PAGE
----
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'The Arab world has got to get its act together, just as the people of Northern Ireland were able to do... the same thing needs to happen in the Middle East'

Terry Waite, who spent five years as a hostage in Beirut, talks to Alf McCreary about our peace process, and why he believes we're in a global war

Published 16/09/2016

Looking forward: Terry Waite
Looking forward: Terry Waite
Long struggle: Terry waves from the steps of the plane that brought him home to England after his captivity
Family ties: Terry with his mother-in-law Joan Watters (centre) on her 100 birthday, wife Frances (left) and all the family
Terry and Frances on their wedding day at St Jude’s in Belfast

Terry Waite, whose best-selling book Taken On Trust was published earlier this month with a new chapter to mark the 25th anniversary of his release from five years' captivity in Beirut, is no stranger to Belfast.

He was married to local woman Frances Watters in St Jude's Church on the Ormeau Road in May 1964. Terry was back here only a couple of weeks ago to visit his mother-in-law Joan Watters, now 105, who is living in a nursing home in south Belfast.

In his book he recalls how he met Frances at the home of Irish friends, and as their romance blossomed they visited her sister in Paris.

"In one week we visited all the main sights... shortly before we left Paris we prepared a picnic lunch and went to sit by the Seine. It was a perfect day, warm with a gentle breeze. As we sat together watching the river flow by I asked Frances to marry me, and she accepted."

He was later to muse: "I can't help but look back on our life together and consider how difficult it must have been for her to live with my unsettled, searching nature.

"She was able to accept me with all my restless vulnerability and show me the real meaning of love. It has taken me over 25 years to learn how to relax in her love. I am still learning."

Waite, who worked in the Middle East as a special envoy for then Archbishop of Canterbury Dr Robert Runcie, was captured by Hezbollah in 1987 and kept for five years, mostly chained and in solitary confinement. He details graphically his experiences of that ordeal in Taken On Trust.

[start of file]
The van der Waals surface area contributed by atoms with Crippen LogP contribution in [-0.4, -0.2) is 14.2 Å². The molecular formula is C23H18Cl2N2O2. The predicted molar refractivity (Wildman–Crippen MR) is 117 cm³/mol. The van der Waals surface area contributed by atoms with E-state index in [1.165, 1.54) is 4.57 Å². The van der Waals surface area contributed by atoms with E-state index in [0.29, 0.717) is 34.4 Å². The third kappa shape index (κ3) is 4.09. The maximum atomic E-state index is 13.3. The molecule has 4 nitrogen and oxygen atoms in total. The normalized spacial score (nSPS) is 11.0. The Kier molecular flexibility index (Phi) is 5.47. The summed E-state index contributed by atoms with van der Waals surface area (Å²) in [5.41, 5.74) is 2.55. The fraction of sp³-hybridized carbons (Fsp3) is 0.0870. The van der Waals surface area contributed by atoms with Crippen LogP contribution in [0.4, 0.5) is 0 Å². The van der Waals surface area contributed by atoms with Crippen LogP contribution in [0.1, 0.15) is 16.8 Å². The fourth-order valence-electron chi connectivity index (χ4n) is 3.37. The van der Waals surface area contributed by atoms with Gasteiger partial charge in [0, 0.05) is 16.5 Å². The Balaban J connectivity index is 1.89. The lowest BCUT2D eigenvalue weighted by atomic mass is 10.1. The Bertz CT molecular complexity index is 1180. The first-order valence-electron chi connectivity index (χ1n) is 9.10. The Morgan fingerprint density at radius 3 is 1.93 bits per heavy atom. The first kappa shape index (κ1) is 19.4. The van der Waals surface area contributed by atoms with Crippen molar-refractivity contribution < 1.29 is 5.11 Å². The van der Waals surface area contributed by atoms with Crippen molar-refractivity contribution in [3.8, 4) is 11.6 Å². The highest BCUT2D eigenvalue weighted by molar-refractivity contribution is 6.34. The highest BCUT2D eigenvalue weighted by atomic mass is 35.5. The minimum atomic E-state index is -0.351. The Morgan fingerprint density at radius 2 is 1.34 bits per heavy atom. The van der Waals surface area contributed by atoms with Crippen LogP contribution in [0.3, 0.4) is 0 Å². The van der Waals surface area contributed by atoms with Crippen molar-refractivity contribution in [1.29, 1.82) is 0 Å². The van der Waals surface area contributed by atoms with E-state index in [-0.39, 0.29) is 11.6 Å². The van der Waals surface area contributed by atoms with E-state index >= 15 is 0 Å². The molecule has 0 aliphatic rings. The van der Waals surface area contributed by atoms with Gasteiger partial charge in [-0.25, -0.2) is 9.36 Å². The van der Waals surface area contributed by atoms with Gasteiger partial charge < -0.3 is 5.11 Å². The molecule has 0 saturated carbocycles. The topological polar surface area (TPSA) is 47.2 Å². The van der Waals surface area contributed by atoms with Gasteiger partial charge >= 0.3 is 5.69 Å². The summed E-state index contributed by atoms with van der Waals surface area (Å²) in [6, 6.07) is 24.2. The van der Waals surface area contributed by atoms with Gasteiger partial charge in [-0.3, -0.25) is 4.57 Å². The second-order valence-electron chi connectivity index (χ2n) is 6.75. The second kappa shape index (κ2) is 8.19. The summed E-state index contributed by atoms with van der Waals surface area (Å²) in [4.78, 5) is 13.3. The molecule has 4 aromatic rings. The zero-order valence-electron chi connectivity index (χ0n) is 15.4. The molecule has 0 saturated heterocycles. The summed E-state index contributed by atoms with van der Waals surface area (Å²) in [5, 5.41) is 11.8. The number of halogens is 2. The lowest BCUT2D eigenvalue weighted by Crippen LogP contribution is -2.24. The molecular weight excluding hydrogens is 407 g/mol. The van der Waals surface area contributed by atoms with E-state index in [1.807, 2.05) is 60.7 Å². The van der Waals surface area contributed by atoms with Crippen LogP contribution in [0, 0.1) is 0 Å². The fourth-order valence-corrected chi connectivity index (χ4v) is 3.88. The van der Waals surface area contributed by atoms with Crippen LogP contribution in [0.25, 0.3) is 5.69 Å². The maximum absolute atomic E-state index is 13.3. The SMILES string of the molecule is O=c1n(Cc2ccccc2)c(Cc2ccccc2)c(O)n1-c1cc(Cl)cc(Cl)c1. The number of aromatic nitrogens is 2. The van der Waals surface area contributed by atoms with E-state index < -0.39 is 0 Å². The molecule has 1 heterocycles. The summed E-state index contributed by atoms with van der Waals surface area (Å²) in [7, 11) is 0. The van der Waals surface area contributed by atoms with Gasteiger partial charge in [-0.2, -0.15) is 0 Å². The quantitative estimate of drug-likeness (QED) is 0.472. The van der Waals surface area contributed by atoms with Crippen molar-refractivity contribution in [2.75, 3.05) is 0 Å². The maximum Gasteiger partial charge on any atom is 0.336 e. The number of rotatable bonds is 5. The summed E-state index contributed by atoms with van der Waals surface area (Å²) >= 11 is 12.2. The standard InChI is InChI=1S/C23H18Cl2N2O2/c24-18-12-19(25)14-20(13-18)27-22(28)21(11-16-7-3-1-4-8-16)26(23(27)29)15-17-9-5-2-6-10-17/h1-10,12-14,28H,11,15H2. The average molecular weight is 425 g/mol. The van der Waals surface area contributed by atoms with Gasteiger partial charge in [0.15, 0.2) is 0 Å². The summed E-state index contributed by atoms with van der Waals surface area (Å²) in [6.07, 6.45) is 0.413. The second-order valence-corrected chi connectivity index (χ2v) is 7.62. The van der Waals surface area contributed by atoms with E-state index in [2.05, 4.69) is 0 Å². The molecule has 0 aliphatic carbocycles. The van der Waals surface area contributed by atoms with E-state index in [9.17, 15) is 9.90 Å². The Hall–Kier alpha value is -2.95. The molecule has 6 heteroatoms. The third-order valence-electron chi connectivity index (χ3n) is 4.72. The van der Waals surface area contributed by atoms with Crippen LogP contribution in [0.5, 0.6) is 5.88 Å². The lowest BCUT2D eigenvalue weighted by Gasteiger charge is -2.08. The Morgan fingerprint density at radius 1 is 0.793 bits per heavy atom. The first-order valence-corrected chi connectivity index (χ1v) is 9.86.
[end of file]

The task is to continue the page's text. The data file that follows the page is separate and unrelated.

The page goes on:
In the book he remembers meeting his wife at RAF Lyneham after his release: "In the haven of my room I sat with Frances and heard of her ordeal. Every member of the family shared the experience of captivity.

"Frances decided that it was her first responsibility to ensure that our children had as normal a life as possible. She drew the curtain.

"The pressures to which she was subjected by certain sections of the media were appalling and it was only after the intervention of the Press Council that she was given some respite. At Lyneham, each member of my immediate family had access to a counsellor and we now recognise how fortunate we were to be surrounded by expert helpers."

Terry has been a regular visitor to Belfast over the years, and recalls a number of memorable engagements in Ireland, north and south.

"I appeared with the Warrington Male Voice Choir in many parts of the island, including St Anne's Cathedral in Belfast," he says.

This was after the Warrington bomb planted by the IRA in March 1993.

The explosion, on a busy shopping afternoon, killed two young boys.

Terry says: "The idea of the concerts by the Warrington choir and my address on each occasion was to help people to share in the power and comfort of music.

"We took our lead from the people in Warrington, who wanted to do something positive, so these concerts were held to help further reconciliation between divided communities."

Waite is very much aware of the improving situation in Northern Ireland.

"The bridge-builders have done a reasonably good job.

"There is not nearly the same degree of violence, and that is a great step forward in a long and complex process, but there is still much to be done. The people of Northern Ireland are resilient and tough, and they have always been willing to keep hope alive.

"I congratulate them for what they have achieved."

Though he has not been involved recently in bridge-building here, Terry remembers some of the high-profile figures who were, including Lord Eames.

He feels, however, that the ordinary people also deserve much credit.

"They did not receive much acclaim at the time, but it is important to remember what was done by the people at ground level.